Religion in New Zealand made history this week. For the first time in this country - and probably in the world - the leaders of nearly every religion practised in our increasingly multicultural and homogeneous land agreed together to make a joint statement on a matter of grave national concern.
They have taken a powerful stand against family violence after working together on a declaration that recognises the challenge of family violence and commits them to taking action against it.
I find this astonishing and I praise God, as I understand Him, for it.
For there is no question that violence against women and the abuse of children is the vilest curse with which we are almost daily confronted.
That this is universally recognised in the leadership of our now-numerous religions must be seen as a critical step in delivering our nation from this seemingly intractable evil.
The declaration is signed by 41 leaders on behalf of Catholic, nearly all Protestant, Jewish, Quaker, Baha'i, Islamic, Hindu, Sikh and Buddhist congregations. In their Faith Communities Against Family Violence National Statement they each avow that they will:
• Stand up for our children, women and families.
• Refuse to tolerate violence or turn a blind eye to it.
• Provide places of safety and nurture for children and families.
• Encourage people to report family violence and hold perpetrators accountable.
• Train staff to respond safely to family violence.
• Partner with community organisations to combat domestic violence and provide support to victims.
It is comforting to note that this statement is separately signed by the leaders of Te Runanga o te Hahi Katorika ki Aotearoa (the National Catholic Maori Council) and the Maori Anglican Church, for it is unfortunately true that the highest percentage of abuse against women and children occurs among Maori.
The Commissioner for Children, Dr Russell Wills, under whose auspices the statement was released, said the move started earlier this year when he was approached by three religious leaders.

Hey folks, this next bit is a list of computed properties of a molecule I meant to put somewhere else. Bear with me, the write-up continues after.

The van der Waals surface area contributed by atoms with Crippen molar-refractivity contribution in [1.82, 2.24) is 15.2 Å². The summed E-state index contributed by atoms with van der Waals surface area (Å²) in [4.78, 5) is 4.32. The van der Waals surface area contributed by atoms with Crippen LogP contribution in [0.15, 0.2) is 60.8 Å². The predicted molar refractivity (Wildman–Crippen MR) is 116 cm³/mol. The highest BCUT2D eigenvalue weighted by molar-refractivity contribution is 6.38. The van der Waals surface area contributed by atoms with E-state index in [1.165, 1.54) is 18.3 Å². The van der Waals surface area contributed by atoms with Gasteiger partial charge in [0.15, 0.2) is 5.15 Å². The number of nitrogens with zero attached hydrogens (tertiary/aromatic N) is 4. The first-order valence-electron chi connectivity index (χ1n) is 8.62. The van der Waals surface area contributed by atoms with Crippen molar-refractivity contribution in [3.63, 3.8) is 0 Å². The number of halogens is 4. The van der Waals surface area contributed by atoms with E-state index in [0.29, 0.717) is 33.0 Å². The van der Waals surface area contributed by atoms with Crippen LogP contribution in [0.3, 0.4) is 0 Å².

Dr Zain Ali, Fiji-born head of Auckland University's Islamic Studies Research Unit; Auckland University chaplain Uesifili UNasa, a Tongan Methodist; and Maori Anglican minister Robert McKay, wanted to discuss how faith communities could address the problem of family violence.
This statement, while significant to all of New Zealand, is of particular relevance to the Bay of Plenty.
In the Rotorua district more than 2300 incidents of domestic violence were reported in the past financial year - more than 40 each week - and in the Tauranga district some 3400 incidents were reported - more than 60 each week.
Whether the uniting of almost all religions to address the issue of family violence will have any effect remains to be seen.
But the mere fact that they are all of one mind - an almost unheard-of situation - should produce some results.
I cannot speak for others, but as a Christian I have to admit that for centuries some Christians have selectively used the Bible to justify the domination of women and the physical punishment of children.
How they could ignore the fact that Jesus himself loved, protected and defended women and children is quite beyond me.
But now that all faiths have made it known that they "recognise that children are our future and as such are a significant and precious gift to society today".
That they "understand that their beliefs, values and traditions will live on through our children". That they "accept that the wellbeing of children is our responsibility".
That they "acknowledge that children deserve our compassion, kindness, love and care"; and that they "believe we can make a difference in the lives of children and families" there will be no excuses if any child of any faith is abused. And that, surely, must give us all hope.